Toby Pellicci was one of the first 100 homeowners to participate in a Nassau County program that awards grants of up to $20,000 to replace old septic tanks and cesspools with a more modern septic system that reduces the amount of nitrogen released into Long Island’s water supply arrives.
Pellicci, 57, of Bayville, had the system installed last year and said the county reimbursed her for the cost.
“It’s just better all around,” Pellicci said. “I would rather have a better environment for my children in the future.”
According to the Nassau Soil and Water Conservation District, the county’s 100th installation of nitrogen-reducing equipment took place last month, with the majority of installations occurring in the town of Oyster Bay.
The program, which began in 2021 and had paid out $4.2 million in grants as of early November, is called the Septic Environmental Program to Improve Cleanliness (SEPTIC). A similar program started in Suffolk County in 2017.
Olivia Cunningham, a conservation technician for the Soil and Water Conservation District who helps manage Nassau’s septic tank replacement program, said more than 40,000 homes on the North Shore have traditional septic tanks or septic tanks.
A septic tank collects waste from toilets and drains before distributing the liquids into a leach field where bacteria filter the wastewater. A cesspit is a pit, typically lined with concrete, that receives waste but does not filter it. Both release nitrogen, a pollution that causes deteriorating water quality, toxic algae blooms and fish deaths, according to the U.S. Environmental Protection Agency.
The more advanced equipment, known as an innovative/alternative septic system, is designed to reduce the 40 pounds of nitrogen annually that the average residential sewer system emits.
According to the Long Island Sound Study, a collaboration of government agencies and groups dedicated to protecting the sound, the systems can reduce this discharge by up to 70%.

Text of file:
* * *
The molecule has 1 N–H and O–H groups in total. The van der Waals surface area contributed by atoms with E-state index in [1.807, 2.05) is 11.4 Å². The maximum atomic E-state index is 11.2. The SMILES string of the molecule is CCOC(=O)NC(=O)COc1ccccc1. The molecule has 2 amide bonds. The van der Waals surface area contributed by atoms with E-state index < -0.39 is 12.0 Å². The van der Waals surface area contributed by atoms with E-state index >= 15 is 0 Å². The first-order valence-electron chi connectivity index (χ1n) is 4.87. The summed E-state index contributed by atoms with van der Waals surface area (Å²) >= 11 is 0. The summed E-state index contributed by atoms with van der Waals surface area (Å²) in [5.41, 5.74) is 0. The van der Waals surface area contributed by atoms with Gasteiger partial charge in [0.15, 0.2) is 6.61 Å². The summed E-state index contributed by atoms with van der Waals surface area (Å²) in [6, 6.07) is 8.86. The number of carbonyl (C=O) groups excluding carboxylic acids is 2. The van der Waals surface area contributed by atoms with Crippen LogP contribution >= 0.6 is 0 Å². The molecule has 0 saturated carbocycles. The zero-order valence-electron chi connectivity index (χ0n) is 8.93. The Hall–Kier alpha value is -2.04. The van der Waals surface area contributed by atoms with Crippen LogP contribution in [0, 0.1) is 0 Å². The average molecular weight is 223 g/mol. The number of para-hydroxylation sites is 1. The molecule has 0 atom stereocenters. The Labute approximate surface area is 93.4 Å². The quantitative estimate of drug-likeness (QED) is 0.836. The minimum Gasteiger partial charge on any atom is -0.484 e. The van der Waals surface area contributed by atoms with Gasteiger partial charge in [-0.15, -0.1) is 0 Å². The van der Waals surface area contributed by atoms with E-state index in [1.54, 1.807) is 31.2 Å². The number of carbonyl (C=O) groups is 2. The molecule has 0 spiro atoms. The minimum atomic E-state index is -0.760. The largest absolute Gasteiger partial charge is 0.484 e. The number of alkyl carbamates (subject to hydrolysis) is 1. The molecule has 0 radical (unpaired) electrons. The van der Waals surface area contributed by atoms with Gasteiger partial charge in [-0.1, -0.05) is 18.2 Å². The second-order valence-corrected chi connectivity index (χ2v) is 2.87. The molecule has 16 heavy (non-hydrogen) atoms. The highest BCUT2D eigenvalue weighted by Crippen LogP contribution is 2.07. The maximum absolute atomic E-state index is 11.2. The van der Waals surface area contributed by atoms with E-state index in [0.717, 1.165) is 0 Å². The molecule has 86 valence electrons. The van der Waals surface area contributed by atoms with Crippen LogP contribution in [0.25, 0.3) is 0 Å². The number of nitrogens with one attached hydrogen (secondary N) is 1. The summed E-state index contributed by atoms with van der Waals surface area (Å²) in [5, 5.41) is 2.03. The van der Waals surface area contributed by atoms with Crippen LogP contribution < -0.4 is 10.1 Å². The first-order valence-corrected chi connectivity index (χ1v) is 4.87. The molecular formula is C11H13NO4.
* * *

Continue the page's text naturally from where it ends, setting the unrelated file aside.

“Sewage treatment plants and aging cesspools are one of the main reasons for high nitrogen levels in our local waterways, and on Long Island we are at the top of our watershed, so it is really important that we reduce nitrogen input into our environment,” Cunningham said.
Records show Oyster Bay Cove mandated nitrogen-reducing systems for new construction and major home improvements earlier this year.
The community was the first in the county to adopt the rule, according to Maxwell Tetrault, water quality coordinator for the nonprofits Nature Conservancy and North Shore Land Alliance, which volunteer to help homeowners obtain grants for the wastewater treatment plant.
East Hills has since passed similar laws, said village building inspector Tom Murphy.
Derek Betts, district manager for the Soil and Water Conservation District, said there is now about $8 million in funding available for Nassau’s grant program.
As for the future, Cunningham said the district released a plan last year that calls for 2,000 installations by 2032 with a minimum funding of $40 million.
The plan is “dependent on a funding contribution from Nassau County in addition to existing and future state and federal funding sources,” the document states. Cunningham said those funding sources are not secured.
A spokesman for County Executive Bruce Blakeman did not immediately comment on the funding Thursday.
Industry officials who work with wastewater systems say obstacles remain when it comes to wider adoption of nitrogen-reducing technology locally.
Salvatore Motta, co-owner of Islandia-based Discount Cesspool & Drain Inc., said complex permit requirements are a barrier to installation.
“The process is so long and arduous that some homeowners don’t want to do it,” he added.
Tetrault echoed this sentiment.
“Every little village here, of which there are many, has different regulations, different permit requirements. And that’s something that really throws a wrench into streamlining the process,” he said.
Joseph Ostapiuk covers the town of Oyster Bay and the town of Glen Cove. He joined Newsday in 2023 after spending more than six years at the Staten Island Advance/SILive.com.